Future Cape Town hosted its 4th summit on the topic: The long and short of better streets with Open Streets Cape Town. This session was sponsored by 48 Hours and Tsogo Sun, and was hosted at the Southern Sun Cullinan Hotel, Cape Town and comprised a cross-sector panel, of urban planning, design and architecture professionals, city officials, as well as NGOs with an interest in urban issues.
The aim of this summit was to discuss creative ways for Cape Town to manage and design its streets to have a sense of identity and existence apart from their role as simple transport routes. The debate comes in light of a motion by City of Cape Town councillor Dave Bryant to turn a section of Long Street into a pedestrian mall. While prompted by this debate, the Summit itself had a broader focus: creating streets with a better sense of place throughout the city.
As a starting point, there was general agreement that processes to improve streets in the city should be inclusive. However, it was also noted that one of the problems in Cape Town’s centre is that a majority of its population are present in the Cape Town city centre during office hours only, as they commute in for work from the suburbs in the morning, and return in the evening. These vast numbers of commuter-workers are likely to skew engagement process in their favour, as they are likely to have priorities different to those of residents and others using the city after-hours (such as restaurants, clubs and their patrons).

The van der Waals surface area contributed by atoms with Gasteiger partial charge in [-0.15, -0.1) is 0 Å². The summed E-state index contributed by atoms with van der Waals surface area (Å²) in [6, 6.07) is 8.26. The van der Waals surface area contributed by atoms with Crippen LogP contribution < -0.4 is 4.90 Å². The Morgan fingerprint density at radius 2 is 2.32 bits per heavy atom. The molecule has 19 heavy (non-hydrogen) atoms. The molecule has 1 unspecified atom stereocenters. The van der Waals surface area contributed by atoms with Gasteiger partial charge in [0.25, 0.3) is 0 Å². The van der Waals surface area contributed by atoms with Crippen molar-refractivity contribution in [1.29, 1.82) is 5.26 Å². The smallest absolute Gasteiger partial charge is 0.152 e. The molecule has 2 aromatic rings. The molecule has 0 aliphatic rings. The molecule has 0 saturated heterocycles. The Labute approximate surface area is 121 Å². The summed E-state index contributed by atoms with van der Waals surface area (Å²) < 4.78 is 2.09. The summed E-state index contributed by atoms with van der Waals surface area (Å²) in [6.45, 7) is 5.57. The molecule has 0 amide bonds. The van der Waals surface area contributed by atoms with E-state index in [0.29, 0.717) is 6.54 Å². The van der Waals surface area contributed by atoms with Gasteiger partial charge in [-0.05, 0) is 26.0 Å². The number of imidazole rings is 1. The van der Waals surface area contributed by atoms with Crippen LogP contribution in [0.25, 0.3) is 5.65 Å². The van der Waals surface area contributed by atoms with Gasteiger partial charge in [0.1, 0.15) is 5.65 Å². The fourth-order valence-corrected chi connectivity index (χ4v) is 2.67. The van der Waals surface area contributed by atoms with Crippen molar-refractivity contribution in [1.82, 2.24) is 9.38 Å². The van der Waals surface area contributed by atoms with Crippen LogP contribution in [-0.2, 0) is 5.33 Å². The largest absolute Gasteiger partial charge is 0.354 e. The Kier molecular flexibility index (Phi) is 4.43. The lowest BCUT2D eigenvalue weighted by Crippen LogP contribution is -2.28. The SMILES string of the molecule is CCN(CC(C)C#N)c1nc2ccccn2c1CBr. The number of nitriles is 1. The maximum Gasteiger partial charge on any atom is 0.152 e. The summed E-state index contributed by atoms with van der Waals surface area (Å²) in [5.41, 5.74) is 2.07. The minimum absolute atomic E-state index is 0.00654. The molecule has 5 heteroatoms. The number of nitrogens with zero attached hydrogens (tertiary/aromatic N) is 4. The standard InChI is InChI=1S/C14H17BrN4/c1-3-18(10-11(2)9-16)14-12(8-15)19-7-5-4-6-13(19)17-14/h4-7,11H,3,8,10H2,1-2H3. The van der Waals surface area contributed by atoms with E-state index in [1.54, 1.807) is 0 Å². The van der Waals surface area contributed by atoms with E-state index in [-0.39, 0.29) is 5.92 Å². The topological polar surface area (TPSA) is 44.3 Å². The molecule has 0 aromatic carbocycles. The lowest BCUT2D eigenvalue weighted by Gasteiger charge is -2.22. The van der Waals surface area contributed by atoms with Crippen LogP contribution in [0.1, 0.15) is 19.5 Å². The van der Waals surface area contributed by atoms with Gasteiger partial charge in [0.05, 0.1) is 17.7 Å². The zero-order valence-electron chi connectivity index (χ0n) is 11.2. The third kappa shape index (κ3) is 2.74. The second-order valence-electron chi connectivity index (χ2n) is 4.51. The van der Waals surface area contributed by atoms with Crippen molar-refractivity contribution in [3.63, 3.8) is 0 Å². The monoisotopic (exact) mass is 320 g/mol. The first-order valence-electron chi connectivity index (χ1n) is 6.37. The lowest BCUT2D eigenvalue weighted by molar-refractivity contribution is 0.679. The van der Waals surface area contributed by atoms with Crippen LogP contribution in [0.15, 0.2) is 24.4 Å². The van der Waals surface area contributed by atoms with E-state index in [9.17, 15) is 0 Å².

This is problematic, as it means that those who may participate in engagement processes may not actually experience the full consequences (whether positive or negative) of mooted interventions. This was not an idle concern, as many around the table have witnessed projects with potential benefits to wider society being halted by the ‘nimbyism’of a few. At the same time, there was a recognition that projects fail or experience difficulties simply because there is often a sense of complacency amongst the citizenry when it comes to supporting processes that would benefit them.
The point was made that a crucial component of getting activation projects off the ground is the creation of a significant grassroots critical mass of support. There was some disagreement about whether, in activating our streets, the best way forward should be picking the ‘low-hanging fruit’ of streets that already have some momentum behind them, or rather focussing on streets that are currently failing.